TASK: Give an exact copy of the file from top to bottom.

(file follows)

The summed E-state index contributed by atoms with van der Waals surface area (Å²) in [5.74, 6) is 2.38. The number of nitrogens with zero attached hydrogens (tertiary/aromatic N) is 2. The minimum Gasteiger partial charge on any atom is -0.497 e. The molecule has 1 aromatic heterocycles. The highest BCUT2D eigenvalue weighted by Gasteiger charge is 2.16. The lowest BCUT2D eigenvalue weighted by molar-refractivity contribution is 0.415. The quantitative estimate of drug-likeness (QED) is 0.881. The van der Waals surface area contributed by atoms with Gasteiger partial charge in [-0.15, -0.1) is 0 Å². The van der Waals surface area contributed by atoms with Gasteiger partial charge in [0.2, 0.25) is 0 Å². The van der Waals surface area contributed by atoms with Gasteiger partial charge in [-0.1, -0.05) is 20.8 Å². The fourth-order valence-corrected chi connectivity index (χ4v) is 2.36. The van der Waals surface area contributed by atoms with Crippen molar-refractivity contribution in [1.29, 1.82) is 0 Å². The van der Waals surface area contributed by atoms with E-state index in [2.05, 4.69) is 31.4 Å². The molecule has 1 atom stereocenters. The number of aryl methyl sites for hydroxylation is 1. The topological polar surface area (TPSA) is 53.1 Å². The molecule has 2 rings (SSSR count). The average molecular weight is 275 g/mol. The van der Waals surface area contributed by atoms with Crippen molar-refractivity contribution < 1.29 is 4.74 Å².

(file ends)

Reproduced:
The summed E-state index contributed by atoms with van der Waals surface area (Å²) in [5.74, 6) is 2.38. The number of nitrogens with zero attached hydrogens (tertiary/aromatic N) is 2. The minimum Gasteiger partial charge on any atom is -0.497 e. The molecule has 1 aromatic heterocycles. The highest BCUT2D eigenvalue weighted by Gasteiger charge is 2.16. The lowest BCUT2D eigenvalue weighted by molar-refractivity contribution is 0.415. The quantitative estimate of drug-likeness (QED) is 0.881. The van der Waals surface area contributed by atoms with Gasteiger partial charge in [-0.15, -0.1) is 0 Å². The van der Waals surface area contributed by atoms with Gasteiger partial charge in [0.2, 0.25) is 0 Å². The van der Waals surface area contributed by atoms with Gasteiger partial charge in [-0.1, -0.05) is 20.8 Å². The fourth-order valence-corrected chi connectivity index (χ4v) is 2.36. The van der Waals surface area contributed by atoms with Crippen molar-refractivity contribution in [1.29, 1.82) is 0 Å². The van der Waals surface area contributed by atoms with E-state index in [2.05, 4.69) is 31.4 Å². The molecule has 1 atom stereocenters. The number of aryl methyl sites for hydroxylation is 1. The topological polar surface area (TPSA) is 53.1 Å². The molecule has 2 rings (SSSR count). The average molecular weight is 275 g/mol. The van der Waals surface area contributed by atoms with Crippen molar-refractivity contribution < 1.29 is 4.74 Å².